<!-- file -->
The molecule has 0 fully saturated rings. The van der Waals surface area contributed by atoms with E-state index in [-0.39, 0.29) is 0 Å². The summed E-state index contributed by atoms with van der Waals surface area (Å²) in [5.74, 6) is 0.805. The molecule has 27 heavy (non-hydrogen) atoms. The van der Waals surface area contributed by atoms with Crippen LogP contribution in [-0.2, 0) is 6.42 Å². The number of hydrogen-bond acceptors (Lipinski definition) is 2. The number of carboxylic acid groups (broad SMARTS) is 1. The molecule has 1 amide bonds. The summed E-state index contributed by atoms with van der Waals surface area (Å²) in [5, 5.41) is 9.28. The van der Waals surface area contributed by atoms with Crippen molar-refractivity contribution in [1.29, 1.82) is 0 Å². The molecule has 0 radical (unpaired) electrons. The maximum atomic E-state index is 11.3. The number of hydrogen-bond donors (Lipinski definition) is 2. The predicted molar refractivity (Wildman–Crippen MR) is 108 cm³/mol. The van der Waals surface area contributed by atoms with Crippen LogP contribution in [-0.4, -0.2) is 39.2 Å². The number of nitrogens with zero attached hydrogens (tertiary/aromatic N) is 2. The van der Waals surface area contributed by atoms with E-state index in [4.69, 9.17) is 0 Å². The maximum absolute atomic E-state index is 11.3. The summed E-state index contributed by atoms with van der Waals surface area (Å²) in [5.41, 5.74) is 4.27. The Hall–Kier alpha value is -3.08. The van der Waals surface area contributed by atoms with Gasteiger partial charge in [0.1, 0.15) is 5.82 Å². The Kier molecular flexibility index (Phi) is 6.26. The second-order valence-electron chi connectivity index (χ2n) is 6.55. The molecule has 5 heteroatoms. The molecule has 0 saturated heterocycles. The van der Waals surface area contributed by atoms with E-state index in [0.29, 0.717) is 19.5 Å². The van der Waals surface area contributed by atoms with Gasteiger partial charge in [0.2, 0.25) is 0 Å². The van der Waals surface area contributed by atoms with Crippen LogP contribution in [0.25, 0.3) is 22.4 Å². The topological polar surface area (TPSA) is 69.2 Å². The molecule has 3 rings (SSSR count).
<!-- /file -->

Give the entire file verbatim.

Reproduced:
The molecule has 0 fully saturated rings. The van der Waals surface area contributed by atoms with E-state index in [-0.39, 0.29) is 0 Å². The summed E-state index contributed by atoms with van der Waals surface area (Å²) in [5.74, 6) is 0.805. The molecule has 27 heavy (non-hydrogen) atoms. The van der Waals surface area contributed by atoms with Crippen LogP contribution in [-0.2, 0) is 6.42 Å². The number of hydrogen-bond acceptors (Lipinski definition) is 2. The number of carboxylic acid groups (broad SMARTS) is 1. The molecule has 1 amide bonds. The summed E-state index contributed by atoms with van der Waals surface area (Å²) in [5, 5.41) is 9.28. The van der Waals surface area contributed by atoms with Crippen molar-refractivity contribution in [1.29, 1.82) is 0 Å². The molecule has 0 radical (unpaired) electrons. The maximum atomic E-state index is 11.3. The number of hydrogen-bond donors (Lipinski definition) is 2. The predicted molar refractivity (Wildman–Crippen MR) is 108 cm³/mol. The van der Waals surface area contributed by atoms with Crippen LogP contribution in [-0.4, -0.2) is 39.2 Å². The number of nitrogens with zero attached hydrogens (tertiary/aromatic N) is 2. The van der Waals surface area contributed by atoms with E-state index in [4.69, 9.17) is 0 Å². The maximum absolute atomic E-state index is 11.3. The summed E-state index contributed by atoms with van der Waals surface area (Å²) in [5.41, 5.74) is 4.27. The Hall–Kier alpha value is -3.08. The van der Waals surface area contributed by atoms with Gasteiger partial charge in [0.1, 0.15) is 5.82 Å². The Kier molecular flexibility index (Phi) is 6.26. The second-order valence-electron chi connectivity index (χ2n) is 6.55. The molecule has 5 heteroatoms. The molecule has 0 saturated heterocycles. The van der Waals surface area contributed by atoms with E-state index in [0.29, 0.717) is 19.5 Å². The van der Waals surface area contributed by atoms with Gasteiger partial charge in [0.2, 0.25) is 0 Å². The van der Waals surface area contributed by atoms with Crippen LogP contribution in [0.25, 0.3) is 22.4 Å². The topological polar surface area (TPSA) is 69.2 Å². The molecule has 3 rings (SSSR count).